Keeping it green: Urban farming and planting program to expand to more Brooklyn schools
Brooklyn students at select schools will be seeing a lot more green on their campuses, as one congressman joined kids at a Coney Island school to present funds for teaching students about urban farming and planting.
Rep. Hakeem Jeffries was at Rachel Carson High School to present $500,000 in federal money to New York Sun Works, the organization providing the hydroponic farms to the schools.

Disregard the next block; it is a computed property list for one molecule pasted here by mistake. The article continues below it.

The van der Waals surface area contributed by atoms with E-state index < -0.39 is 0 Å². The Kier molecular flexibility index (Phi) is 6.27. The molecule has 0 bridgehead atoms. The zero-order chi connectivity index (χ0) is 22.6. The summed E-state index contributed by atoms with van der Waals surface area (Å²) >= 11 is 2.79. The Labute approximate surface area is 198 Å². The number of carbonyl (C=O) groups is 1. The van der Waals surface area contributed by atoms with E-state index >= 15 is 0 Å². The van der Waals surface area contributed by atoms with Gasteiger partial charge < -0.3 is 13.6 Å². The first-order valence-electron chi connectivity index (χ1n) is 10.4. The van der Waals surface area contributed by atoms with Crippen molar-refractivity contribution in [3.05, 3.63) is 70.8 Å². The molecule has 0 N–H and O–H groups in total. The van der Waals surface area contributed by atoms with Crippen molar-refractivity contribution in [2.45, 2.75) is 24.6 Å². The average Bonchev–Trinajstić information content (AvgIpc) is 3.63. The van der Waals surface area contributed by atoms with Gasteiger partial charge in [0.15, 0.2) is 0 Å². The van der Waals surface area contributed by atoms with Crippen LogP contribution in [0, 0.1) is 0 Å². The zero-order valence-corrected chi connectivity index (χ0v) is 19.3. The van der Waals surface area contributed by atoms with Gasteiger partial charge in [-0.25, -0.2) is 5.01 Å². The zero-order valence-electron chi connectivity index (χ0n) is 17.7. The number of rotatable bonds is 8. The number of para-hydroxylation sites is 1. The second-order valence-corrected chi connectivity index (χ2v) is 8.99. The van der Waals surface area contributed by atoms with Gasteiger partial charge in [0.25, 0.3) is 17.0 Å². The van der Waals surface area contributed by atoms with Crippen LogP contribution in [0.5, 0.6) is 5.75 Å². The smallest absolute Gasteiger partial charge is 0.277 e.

Students will be able to practice urban farming in their schools, and teachers will also reap the rewards of a greener school environment.
“It was incredible to see first-hand the enthusiasm, the engagement, and the interest of these brilliant and creative students,” said Jeffries.
The students at the school won’t be the only Brooklyn learners getting this opportunity – the program is set to be introduced in 12 more schools within Rep. Jeffries’ district.
"What I didn't anticipate was how much this partnership would change me as an educator, giving me the opportunity to learn new things and be the kind of science teacher I wanted to be,” said Hannah O’Leary, urban agriculture teacher at Rachel Carson High School.
The program expansion is set for this summer.